Friday, March 21, 2008

Poetry Friday: Carrion Comfort

The Washington Post's Book World has a new steward of their weekly Poet's Choice column. Mary Karr is "the author of four books of poetry... a Professor of Literature at Syracuse University, and the author of two memoirs, The Liars' Club and Cherry." She also converted to Catholicism as an adult, which I learned from this interview at beliefnet, and which she confessed to in Poetry magazine, describing the experience as: “To confess my unlikely Catholicism in Poetry — the journal that first published some of the godless twentieth-century disillusionaries of J. Alfred Prufrock and his pals — feels like an act of perversion kinkier than any dildo-wielding dominatrix could manage on HBO’s Real Sex Extra.” I think I love her already. Her most recent book is Sinners Welcome (you can read a thoughtful review of it and a discussion of poetry and spirituality at that link.)

This past Sunday, she featured the compressed agony that is one of Gerard Manley Hopkins' sonnets. Being raised Catholic, I hear in Hopkins, who was a Jesuit priest, the doctrine that there is no Easter joy without walking through the depths of Good Friday. This is one of those poems that seems complicated and perhaps, difficult to parse, and yet, the first time that I read this one out loud---and I mean cold, having never seen the lines before---I was carried by the strength of his lines to the end. Say what you will about his convoluted, sprung rhythm, Hopkins doesn't ever drop you or abandon you; he's there, in full force, to the last. Don't think, just cry out his words. You won't have any trouble understanding them.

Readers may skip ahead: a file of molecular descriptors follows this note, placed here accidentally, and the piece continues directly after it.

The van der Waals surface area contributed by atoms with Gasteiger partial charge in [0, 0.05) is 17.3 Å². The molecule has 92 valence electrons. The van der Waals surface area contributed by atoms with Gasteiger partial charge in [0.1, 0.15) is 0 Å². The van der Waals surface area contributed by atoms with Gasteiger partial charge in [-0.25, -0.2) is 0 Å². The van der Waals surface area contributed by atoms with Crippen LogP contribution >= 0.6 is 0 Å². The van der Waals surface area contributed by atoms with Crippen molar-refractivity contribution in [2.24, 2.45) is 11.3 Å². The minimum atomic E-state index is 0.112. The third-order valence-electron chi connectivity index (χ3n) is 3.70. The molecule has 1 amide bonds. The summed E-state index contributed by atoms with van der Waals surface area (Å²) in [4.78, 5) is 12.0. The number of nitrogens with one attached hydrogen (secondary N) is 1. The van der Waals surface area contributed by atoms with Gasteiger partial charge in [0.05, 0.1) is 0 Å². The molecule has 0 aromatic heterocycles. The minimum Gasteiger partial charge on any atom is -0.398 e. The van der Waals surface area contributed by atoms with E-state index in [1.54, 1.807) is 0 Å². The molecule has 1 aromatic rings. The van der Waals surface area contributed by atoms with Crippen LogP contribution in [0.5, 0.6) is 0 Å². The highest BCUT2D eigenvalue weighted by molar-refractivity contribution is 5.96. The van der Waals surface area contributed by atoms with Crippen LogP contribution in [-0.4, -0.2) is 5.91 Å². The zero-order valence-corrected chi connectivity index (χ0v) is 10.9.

Here, then, is darkness:

Carrion Comfort

Not, I'll not, carrion comfort, Despair, not feast on thee;

Not untwist--slack they may be--these last strands of man

In me ór, most weary, cry I can no more. I can;

Can something, hope, wish day come, not choose not to be.

But ah, but O thou terrible, why wouldst thou rude on me

Thy wring-world right foot rock? lay a lionlimb against me? scan

With darksome devouring eyes my bruisèd bones? and fan,

O in turns of tempest, me heaped there; me frantic to avoid thee

and flee?

Why? That my chaff might fly; my grain lie, sheer and clear.

Nay in all that toil, that coil, since (seems) I kissed the rod,

Hand rather, my heart lo! lapped strength, stole joy, would laugh, chéer.

Cheer whom though? The hero whose heaven-handling flung me,

fóot tród

Me? or me that fought him? O which one? is it each one? That night,

that year

Of now done darkness I wretch lay wrestling with (my God!) my God.

-----Gerard Manley Hopkins

Poetry Friday is hosted by Elaine at Wild Rose Reader.


  1. WHEW.
    And I need to read that. And re-read that. Aloud. It brings to mind Jacob, wrestling... and me wrestling with the rhyme. But the experience brings a certain convoluted beauty, as his work always does. :)

  2. This has always been one of my Holy week reads. I am always so low by this day, but you're right in that it just makes the joy of Easter that much sweeter.

    I was thinking Hopkins today as well, though I was looking for a pick me up on this somber day.

  3. Hopkins is master of agony and turmoil. Such a powerful poem, very appropriate for today.

  4. Powerful. I don't understand it but a sob well up in my throat.

  5. Hopkins is always best read aloud. Thanks for the reminder!

  6. Oh, wow! What an incredible whirlwind, barrage, torrent of words. Very powerful!

  7. Dang, Sara. I feel like I've just been physically beaten by that poem. Fierce stuff.

    Lemme go read that again... and again...

  8. That's beautiful.

  9. Yes, don't the struggles of life beautifully parallel the struggle for the perfect balance in poetry.

  10. I'll have to check out Mary Karr-- it's interesting to read about other adult converts to Catholicism, with all of the layers of issues that implies.

    Yesterday, I found out that a friend's wife and a long-time family friend both have cancer. "No Easter joy without walking through the depths of Good Friday" hits home particularly this year. Thank you for this poem and post.

  11. wow! i'd forgotten how much hopkins kicks my butt! the things he does with words and rhythm should be illegal...and yet they're exactly perfect. i needed this powerful poem. thank you.

    and thanks for the heads-up on mary karr. i haven't gotten through either of her memoirs, though i have them (wrong timing, perhaps) -- maybe i'll start with her poetry instead.


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